That's the bet! That's why I like Scott. You make your bet, I make my bet, we target 5% NGDP and if you win- good news, things aren't as bad as I suspect, if I win, great news, because your wad is shot – and the problem really is Dem economic policy.

    Scott's theory also has one more big stopper for you… if when we are running over 5% at the target – and unemployment is still too high in the minds of politicians – we have to EXPECT that the Fed will still ratchet up rates.

    If we don't think they will raise rates – if they aren't essentially on auto-pilot, if we don't BELIEVE the screamers on your side will be shushed silent to let the Fed run like a computer… then we can't let Scott's plan happen… expectations matter.

    Scott can contradict these two points, but I'm virtually certain he's agreed with them many, many times in the past.


    I've never bought into Scott's pitch that the crisis was to be averted if we just kept up the target NGDP – because I don't really buy into macro as anything more than an interesting historical foot note from back when countries all got to run their own currency.

    To me Scott's just got a super great way of getting everyone to run the Fed on Uncle Milty's computer.

    And I still haven't heard Scott ever say what keeps the target from suddenly being 6%, since unemployment is still so high.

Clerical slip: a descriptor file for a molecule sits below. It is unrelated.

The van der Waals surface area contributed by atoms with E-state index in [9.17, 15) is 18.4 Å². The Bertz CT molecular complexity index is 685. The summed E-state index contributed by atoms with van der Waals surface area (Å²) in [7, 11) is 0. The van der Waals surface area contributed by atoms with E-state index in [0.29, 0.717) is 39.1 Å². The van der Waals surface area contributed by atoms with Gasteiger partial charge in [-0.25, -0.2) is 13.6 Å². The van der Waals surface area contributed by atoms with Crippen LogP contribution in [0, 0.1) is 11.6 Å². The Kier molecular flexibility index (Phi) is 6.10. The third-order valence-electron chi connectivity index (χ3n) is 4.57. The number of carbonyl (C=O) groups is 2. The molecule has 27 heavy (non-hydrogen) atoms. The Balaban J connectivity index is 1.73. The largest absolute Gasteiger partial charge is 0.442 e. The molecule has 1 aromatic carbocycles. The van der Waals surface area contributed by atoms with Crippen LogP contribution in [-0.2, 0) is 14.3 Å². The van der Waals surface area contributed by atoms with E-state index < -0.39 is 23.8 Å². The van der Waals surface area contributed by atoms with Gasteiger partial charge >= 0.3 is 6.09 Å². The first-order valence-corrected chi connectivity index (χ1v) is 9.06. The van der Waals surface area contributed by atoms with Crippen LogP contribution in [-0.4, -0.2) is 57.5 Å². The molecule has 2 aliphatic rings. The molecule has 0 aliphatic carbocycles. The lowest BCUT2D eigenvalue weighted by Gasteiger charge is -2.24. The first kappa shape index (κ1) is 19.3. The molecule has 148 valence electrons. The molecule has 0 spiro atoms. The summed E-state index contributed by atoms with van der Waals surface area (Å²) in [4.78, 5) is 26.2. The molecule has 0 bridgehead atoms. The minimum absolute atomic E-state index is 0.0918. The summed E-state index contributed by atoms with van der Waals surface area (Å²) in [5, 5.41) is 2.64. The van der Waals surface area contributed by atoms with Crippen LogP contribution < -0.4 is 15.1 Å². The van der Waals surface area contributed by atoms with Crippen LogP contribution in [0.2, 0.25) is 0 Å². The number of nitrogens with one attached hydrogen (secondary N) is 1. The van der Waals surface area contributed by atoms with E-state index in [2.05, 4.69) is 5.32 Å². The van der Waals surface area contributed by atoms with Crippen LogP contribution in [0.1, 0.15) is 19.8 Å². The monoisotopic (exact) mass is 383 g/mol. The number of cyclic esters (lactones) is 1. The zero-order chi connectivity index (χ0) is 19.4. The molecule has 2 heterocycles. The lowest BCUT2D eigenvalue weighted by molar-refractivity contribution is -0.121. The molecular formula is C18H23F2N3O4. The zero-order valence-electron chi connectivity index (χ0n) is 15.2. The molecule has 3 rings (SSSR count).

On DeKrugman, you might want "economics" to be about achieving less disparity, or getting more free shit for the bottom deciles, but that's far too odd a definition for me – we'll need to find a new term that's just about how markets move made up by free agents, creators, and traders.

    And when we make up that new phrase, I predict most people won't care about your "economics" anymore.

  13. Gravatar of Morgan Warstler Morgan Warstler
    29. June 2011 at 15:57


  14. Gravatar of ssumner ssumner
    29. June 2011 at 16:58

    Morgan, You asked;

    “One more question: You have said here before that you think the dual mandate is ridiculous, so why do you use it as a justification for NDGP?”

    The idea behind the dual mandate is fine, but the Fed needs a single mandate–which is why NGDP is best.